Sarah and Angelina Grimke are 19th century models of white people breaking rank with supremacy. This is an excerpt from Drew Gilpin Faust’s recent article in The Atlantic Magazine: The Grimke Sisters and The Indelible Stain of Slavery. The article is longish, but certainly deserves to be read in it’s entirety. It explores a new book that details tensions and complications with the Grimke legacy. Tensions and complications that white people breaking rank can learn from today.
Thirteen years apart, the two sisters came to share an abhorrence of the slave system on which their family’s wealth and position depended. Angelina was particularly repelled by the institution’s violence—the sound of painful cries from men, women, and even children being whipped; the lingering scars evident on the bodies of those who served her every day; the tales of the dread Charleston workhouse that, for a fee, would administer beatings and various forms of torture out of sight of one’s own household. Both Sarah and Angelina became deeply religious, rejecting the self-satisfied pieties of their inherited Episcopalian faith, but finding in Christian doctrine a foundation for their growing certainty about the “moral degradation” of southern society. In 1821, Sarah moved to Philadelphia and joined the Society of Friends; by the end of the decade, Angelina had joined her.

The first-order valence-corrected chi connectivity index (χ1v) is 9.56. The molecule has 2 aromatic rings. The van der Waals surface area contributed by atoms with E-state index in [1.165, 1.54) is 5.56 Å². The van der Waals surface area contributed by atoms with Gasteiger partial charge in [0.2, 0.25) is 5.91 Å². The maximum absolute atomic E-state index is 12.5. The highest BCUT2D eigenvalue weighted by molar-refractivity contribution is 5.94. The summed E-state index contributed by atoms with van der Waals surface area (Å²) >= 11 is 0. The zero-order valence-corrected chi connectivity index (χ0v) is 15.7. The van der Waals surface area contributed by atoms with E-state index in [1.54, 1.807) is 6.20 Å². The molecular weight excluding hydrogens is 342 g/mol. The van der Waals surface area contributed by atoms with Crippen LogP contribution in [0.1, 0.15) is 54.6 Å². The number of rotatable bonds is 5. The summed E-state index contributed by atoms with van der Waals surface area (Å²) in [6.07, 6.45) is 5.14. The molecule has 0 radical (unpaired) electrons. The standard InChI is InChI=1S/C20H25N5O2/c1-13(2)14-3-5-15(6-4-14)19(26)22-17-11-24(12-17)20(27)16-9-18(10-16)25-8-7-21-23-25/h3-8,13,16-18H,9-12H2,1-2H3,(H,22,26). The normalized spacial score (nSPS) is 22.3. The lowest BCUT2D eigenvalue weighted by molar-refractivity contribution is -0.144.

Philadelphia was a focal point of the growing antislavery movement, and the sisters were swept up in the ferment. Soon defying Quaker moderation on slavery just as they had defied their southern heritage, the Grimke sisters embraced William Lloyd Garrison and what was seen as the radicalism of abolition. In essays appearing in 1837 and 1838, Angelina and Sarah each set out the case for the liberation of women and enslaved people. They joined the Garrisonian lecture circuit, and Angelina developed a reputation as a sterling orator at a time when women were all but prohibited from the public stage. In 1838, Angelina married the abolitionist leader Theodore Dwight Weld in a racially integrated celebration that adhered to the free-produce movement, including no clothing or refreshments produced by enslaved labor. Weld and the sisters shared a household for most of the rest of their lives, and Sarah became a devoted caretaker of Angelina and Theodore’s three children. Their opposition not just to slavery but to racial inequality and segregation, as well as their support for women’s rights, placed them in the vanguard of reform and at odds with many other white abolitionists. With emancipation, they took up the cause of the freedpeople, which they pursued until they died, Sarah in 1873, Angelina in 1879.